For the stories woven into our talk, I make no further claim than that they have come to me from a variety of sources—personal observation, dinner-table gossip, old letters and diaries, and local tradition. A few, which seemed rather too vague in detail, I have tried to verify.

My ardor for research, however, was dampened by the discovery of from two to a dozen versions of every occurrence, so that I have been driven to accepting those which appeared most probable or most picturesque, falling back upon the plea of the Last Minstrel:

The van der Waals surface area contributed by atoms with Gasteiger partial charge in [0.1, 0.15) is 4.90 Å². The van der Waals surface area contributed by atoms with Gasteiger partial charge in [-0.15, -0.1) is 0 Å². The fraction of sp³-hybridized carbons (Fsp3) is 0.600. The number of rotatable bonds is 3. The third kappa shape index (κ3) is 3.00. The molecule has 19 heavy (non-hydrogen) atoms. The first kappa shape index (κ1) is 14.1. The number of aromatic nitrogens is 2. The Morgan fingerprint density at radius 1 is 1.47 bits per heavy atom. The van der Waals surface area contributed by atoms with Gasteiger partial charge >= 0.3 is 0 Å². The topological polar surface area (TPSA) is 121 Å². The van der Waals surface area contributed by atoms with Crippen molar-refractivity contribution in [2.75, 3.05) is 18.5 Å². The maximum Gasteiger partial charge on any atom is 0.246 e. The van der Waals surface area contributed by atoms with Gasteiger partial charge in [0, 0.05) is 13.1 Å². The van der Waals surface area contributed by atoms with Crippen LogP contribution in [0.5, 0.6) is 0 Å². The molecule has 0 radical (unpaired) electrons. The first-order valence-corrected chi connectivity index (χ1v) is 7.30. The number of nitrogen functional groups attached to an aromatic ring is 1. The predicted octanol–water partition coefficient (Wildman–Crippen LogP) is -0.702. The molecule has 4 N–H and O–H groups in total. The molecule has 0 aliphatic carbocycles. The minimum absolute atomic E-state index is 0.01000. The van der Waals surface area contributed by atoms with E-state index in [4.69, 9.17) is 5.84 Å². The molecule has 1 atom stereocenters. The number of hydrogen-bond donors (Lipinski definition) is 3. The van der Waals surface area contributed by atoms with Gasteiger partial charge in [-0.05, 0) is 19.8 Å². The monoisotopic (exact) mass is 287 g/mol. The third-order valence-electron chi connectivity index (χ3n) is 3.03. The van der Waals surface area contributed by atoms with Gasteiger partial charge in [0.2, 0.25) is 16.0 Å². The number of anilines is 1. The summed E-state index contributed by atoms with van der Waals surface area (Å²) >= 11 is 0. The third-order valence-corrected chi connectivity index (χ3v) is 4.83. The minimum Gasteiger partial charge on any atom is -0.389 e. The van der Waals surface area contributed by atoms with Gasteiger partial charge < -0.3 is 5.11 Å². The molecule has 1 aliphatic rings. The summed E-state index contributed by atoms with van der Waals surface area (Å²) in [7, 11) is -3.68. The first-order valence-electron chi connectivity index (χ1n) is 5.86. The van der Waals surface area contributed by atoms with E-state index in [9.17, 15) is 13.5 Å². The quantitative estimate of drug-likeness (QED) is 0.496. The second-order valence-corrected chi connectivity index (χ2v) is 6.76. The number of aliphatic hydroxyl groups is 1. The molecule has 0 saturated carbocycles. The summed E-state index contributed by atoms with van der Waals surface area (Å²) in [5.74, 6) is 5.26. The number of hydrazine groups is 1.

“I cannot tell how the truth may be;
I say the tale as ’twas said to me.”

And now, let us be off!

F. E. L.

WASHINGTON, D.C.,
August 1, 1915.

The full-text search capability of the American County Histories database permits the student/researcher to explore all the publications of a particular county by using a single query. In addition, those wishing to read or browse the text on a page by page basis may do so in the original format merely by scrolling down the screen and then continuing to the next chapter.